Friday, October 19, 2007

Objection from non-sucky implicit aboutness standards

Williamson poses an argument to the effect that
(M) Mars was always either dry or not dry
is implicitly about language:

1) (M) is equivalent (truth functionally) to (ML) The sentence "Mars was always either dry or not dry" is true, which is explicitly about language
2) (1) -> (3)
3) (M) is implicitly about language

This argument is bad because truth functional equivalence is much too weak to be a standard for implicit aboutness. A similar argument could be run to the effect that (ML) is implicitly about Mars, or any other truth functionaly equivalent sentence for that matter. So, here's a better argument:

(IA) If a sentence S is truth-functionally equivalent to a sentence about language S', AND the initial justification for S includes the truth of S' then S is implicitly about language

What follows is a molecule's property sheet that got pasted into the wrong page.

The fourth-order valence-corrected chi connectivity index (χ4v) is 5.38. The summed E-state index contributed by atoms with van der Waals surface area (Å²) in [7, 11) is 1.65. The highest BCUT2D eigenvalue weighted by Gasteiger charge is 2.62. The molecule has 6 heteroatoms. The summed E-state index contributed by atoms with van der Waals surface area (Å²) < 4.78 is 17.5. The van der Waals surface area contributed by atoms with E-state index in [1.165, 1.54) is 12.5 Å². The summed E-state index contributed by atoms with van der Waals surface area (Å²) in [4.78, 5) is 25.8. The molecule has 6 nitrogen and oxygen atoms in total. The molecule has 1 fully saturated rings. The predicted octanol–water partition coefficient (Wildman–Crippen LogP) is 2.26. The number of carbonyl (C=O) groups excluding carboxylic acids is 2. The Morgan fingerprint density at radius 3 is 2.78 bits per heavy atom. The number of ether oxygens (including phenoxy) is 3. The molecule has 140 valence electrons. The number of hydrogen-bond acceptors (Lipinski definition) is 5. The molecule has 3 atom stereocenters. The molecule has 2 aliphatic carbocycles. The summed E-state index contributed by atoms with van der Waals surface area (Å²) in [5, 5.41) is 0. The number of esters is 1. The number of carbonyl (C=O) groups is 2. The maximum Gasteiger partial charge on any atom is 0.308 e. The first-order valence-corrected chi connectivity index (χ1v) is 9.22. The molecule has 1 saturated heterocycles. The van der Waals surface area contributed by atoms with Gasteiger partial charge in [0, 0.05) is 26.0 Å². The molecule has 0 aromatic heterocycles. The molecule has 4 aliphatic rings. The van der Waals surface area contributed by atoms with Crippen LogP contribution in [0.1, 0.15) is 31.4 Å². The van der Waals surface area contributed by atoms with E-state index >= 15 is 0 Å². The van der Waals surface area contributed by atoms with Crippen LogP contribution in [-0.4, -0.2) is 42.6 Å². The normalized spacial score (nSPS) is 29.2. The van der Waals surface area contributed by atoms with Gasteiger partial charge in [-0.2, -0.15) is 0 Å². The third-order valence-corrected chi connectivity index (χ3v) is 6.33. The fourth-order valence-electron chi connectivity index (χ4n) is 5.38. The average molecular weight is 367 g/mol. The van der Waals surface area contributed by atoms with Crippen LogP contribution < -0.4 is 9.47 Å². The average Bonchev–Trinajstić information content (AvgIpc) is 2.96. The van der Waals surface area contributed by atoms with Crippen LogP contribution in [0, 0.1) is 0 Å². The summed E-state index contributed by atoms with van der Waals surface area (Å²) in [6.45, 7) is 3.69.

4) (M) meets the conditions for (IA)
5) (M) is implicitly about language

As it turns out, I believe this second argument is also inadequate. In practice, when Williamson presents ways of answering (M), he never explicitly answers (ML). An additional argument would be needed to show that (ML) was implicitly answered and used as a hidden premise in the arguments that answer (M). I'm unconvinced that this is true, and even if it were true I'm not sure it could be shown to be true.

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